Here, we evaluated the effects of EER on the accumulations of NO and PGE2 in media of Raw264.7 cells stimulated by LPS. Pretreatment of EER suppressed production of LPS-inducible NO and  PGE2.  In addition, EER treatment significantly blocked the production of proinflammatory cytokines, TNF-α, and IL-1β. Moreover, it has been shown that carrageenan promotes the release of NO as well as PGE2 in the peripheral tissue [31]. Chuha et al. have also shown that carrageenan stimulates the release of TNF-α and ILs. In view of the inhibitory effects of EER on NO and cytokines productions in vitro and the important role of NO and PGE2 on swelling in vivo, the effects of EER on acute inflammation in rats might result, at least in part, from its inhibition of NO and PGE2 in the tissues.

NO and PGs play key roles in defense mechanisms against xenobiotic stimuli such as infection; it has been perceived that the proteins (i.e., NOS or COX) are main regulators having harmful role in the pathological process of inflammation. Coffey et al. showed that macrophages from iNOS knock-out animals are protected tissue from acute inflammation [32]. In case of eicosanoids, it has been shown that production of a large amount of PGs have detrimental effects in inflammation-related diseases, which were mainly dependent on the COX. Immunoblot analysis enables us to verify that the treatment of EER significantly suppressed the ability of LPS to induce iNOS and COX-2.

NF-κB is one of important transcription factors in terms of regulation of the genes, which were involved in inflammatory and immune responses, cell adhesion, and survival [17, 18, 33]. Degradation of I-κBα by its phosphorylation causes activation of NF-κB, which enables NF-κB itself to translocate into the nucleus to initiate transcription of the target genes. In this study, we assessed immunoblot analysis to show the effects of EER on NF-κB activation. As shown in Figure 5, pretreatment of EER inhibited phosphorylation of I-κBα induced by LPS and resultant degradation of I-κBα (data not shown). Also, EER treatment markedly blocked the nuclear level of NF-κB, showing that the effect of EER on the expression of inflammatory genes might result from the inhibition of NF-κB activation. Moreover, it has been shown that I-κBα is phosphorylated by I-κBα  kinase (IKK) complex, which may be activated by a line of kinases (e.g., tyrosine kinase family members and mitogen-activated protein kinases) [34, 35]. It might have value to study the effects of EER on these upstream kinases, which may have the possibility of being a potential pharmacological target of EER.

The chemical compositions of E. annuus have been reported by many researchers. Flower of E. annuus has a large number of phenolic compounds [36]. The three quinic acid derivatives and four flavonoids were isolated from the leaves and stems of E. annuus [25]. The aerial parts or the roots of E. annuus contained sesquiterpenoids, diterpenoid, polyacetylenic compound, -pyrone derivatives, sterols, triterpenoids, monoterpene hydrocarbons, and monoterpene oxygenated components [37, 38]. Among them, it has been shown that sesquiterpenoids, diterpenoid, sterols, and triterpenoids had anti-inflammatory effects [3946]. Therefore, it remains to be confirmed what is pharmacologically effective ingredient in the EER in terms of anti-inflammation.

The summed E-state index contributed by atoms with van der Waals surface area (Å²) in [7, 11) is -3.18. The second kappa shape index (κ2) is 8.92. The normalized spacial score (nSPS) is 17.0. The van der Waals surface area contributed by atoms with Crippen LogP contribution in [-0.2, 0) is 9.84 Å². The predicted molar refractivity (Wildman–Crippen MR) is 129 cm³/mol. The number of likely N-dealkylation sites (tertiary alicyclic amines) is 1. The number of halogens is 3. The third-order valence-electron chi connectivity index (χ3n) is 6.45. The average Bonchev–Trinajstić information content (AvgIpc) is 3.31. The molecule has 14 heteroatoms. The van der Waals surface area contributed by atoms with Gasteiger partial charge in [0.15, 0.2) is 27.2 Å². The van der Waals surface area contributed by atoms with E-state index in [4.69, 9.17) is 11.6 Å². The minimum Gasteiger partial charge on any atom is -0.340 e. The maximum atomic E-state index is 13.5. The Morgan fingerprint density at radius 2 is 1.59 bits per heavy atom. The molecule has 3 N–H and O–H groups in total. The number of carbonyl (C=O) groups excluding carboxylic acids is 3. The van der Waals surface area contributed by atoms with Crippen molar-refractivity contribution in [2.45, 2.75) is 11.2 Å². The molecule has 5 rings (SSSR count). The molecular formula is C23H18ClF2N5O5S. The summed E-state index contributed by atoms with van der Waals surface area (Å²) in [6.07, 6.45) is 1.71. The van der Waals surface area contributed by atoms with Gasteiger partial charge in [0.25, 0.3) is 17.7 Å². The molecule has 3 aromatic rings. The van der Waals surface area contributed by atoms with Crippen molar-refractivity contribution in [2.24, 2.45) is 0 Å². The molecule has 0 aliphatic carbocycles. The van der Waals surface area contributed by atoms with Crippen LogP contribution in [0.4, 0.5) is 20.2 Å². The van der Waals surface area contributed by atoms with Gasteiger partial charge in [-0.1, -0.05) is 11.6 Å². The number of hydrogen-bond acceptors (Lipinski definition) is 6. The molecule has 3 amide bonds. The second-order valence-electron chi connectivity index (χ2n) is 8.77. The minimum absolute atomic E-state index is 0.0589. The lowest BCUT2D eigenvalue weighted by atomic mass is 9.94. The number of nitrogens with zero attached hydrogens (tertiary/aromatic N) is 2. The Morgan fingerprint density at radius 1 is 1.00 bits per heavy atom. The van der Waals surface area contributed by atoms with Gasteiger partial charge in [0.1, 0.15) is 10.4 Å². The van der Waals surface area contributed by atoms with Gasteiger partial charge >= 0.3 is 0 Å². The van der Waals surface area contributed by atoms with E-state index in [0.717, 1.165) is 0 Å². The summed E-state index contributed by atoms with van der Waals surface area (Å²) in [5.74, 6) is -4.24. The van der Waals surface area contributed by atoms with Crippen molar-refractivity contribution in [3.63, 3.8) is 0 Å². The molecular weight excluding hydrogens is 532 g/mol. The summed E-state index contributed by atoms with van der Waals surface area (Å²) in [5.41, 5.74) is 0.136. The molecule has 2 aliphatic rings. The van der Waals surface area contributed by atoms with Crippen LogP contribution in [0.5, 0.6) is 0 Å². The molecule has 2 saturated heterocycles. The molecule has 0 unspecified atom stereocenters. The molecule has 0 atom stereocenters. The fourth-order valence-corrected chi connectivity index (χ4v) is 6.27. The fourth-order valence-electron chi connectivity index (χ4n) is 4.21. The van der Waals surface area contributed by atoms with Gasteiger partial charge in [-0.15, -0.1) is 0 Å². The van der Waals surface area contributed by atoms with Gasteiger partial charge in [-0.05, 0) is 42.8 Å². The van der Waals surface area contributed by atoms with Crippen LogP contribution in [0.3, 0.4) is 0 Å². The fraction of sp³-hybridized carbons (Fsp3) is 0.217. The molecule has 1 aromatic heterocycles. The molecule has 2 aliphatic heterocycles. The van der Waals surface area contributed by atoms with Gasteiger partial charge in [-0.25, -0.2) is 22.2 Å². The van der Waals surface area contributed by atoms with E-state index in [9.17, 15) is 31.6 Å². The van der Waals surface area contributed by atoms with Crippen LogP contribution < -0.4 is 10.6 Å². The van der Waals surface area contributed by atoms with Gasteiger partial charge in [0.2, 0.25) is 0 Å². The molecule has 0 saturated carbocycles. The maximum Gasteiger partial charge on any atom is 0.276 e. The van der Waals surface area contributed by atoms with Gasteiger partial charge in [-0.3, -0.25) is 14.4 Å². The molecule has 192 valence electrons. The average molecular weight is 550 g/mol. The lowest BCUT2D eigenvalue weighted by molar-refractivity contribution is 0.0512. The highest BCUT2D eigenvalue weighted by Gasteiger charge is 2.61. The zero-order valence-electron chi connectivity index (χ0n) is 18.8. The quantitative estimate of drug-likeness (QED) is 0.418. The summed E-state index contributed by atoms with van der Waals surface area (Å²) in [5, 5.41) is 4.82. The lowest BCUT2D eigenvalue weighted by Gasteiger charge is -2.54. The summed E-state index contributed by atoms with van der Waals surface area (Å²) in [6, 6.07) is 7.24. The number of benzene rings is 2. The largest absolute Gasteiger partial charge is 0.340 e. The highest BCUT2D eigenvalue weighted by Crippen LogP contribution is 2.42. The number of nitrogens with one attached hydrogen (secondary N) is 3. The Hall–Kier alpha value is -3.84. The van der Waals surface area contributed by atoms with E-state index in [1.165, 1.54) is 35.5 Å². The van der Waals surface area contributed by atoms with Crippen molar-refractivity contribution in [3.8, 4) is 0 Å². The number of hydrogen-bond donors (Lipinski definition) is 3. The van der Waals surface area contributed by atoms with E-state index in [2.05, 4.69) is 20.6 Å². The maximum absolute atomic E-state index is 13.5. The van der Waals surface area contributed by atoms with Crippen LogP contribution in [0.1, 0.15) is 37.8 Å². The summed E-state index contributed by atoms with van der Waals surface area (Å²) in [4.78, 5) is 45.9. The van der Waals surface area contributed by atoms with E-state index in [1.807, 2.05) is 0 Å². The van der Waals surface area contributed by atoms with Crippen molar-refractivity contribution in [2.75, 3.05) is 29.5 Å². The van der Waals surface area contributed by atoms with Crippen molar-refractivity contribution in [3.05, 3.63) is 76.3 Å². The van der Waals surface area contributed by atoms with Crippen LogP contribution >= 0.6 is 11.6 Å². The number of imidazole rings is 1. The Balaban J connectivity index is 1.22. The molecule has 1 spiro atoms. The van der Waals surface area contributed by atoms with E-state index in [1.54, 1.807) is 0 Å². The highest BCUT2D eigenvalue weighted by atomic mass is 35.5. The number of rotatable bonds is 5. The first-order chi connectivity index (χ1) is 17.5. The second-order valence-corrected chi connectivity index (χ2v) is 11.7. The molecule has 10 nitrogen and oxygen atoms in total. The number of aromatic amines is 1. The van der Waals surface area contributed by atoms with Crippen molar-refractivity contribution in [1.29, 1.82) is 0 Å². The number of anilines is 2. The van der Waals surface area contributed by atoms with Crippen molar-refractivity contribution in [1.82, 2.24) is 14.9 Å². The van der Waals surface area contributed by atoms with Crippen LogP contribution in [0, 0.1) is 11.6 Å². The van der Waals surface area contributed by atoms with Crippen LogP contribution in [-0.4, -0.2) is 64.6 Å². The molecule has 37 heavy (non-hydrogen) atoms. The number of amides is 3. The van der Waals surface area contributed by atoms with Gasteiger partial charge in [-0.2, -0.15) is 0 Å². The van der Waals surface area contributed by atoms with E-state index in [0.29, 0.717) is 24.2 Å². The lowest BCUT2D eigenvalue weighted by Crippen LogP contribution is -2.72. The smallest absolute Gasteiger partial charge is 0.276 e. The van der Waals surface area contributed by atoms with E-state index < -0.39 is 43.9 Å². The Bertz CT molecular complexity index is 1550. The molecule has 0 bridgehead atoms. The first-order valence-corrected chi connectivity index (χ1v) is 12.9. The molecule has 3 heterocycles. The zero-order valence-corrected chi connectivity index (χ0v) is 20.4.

5. Conclusions

In our study, we used two approaches to show the effect of EER: (1) an animal model using carrageenan-induced acute inflammation and (2) a cell model using activated macrophage induced by LPS. Oral administrations of EER attenuated acute inflammation, as indicated by the inhibition of inflammatory cells infiltration and paw swelling induced by carrageenan. Treatment of EER in Raw264.7 cells suppressed the activation of the macrophage by preventing the induction of iNOS and COX-2 protein expressions as well as the productions of NO and PGE2, which is related with its inhibition of NF-κB activation. These findings showing here might help to understand the pharmacology of the roots of E. annuus and offer the possibility of herbal candidate for the treatment of inflammatory disease.


EER: Extract of  Erigeron annuus root
I-κB:Inhibitor of κB
iNOS:Inducible nitric oxide synthase
LPS: lipopolysaccharide
NF-κB:Nuclear factor-κB
NO:Nitric oxide
PGE:Prostaglandin  E
TNF-α:Tumor necrosis factor-α.

Conflict of Interests

The authors declare that they have no competing financial interests.


This work was supported by the National Research Foundation of Korea (NRF) Grant funded by the Korea government (MEST) (no. 2012-0009400).

Supplementary Materials

Analysis of EER was performed on an Agilent 6890 gas chromatography equipped with a 5975 GC/MS selective detector (agilent, CA, USA). Mass spectral analyses were performed using the NIST05 library resident in the computer. Percentage composition was calculated using the area normalization method.

  1. Supplementary Figure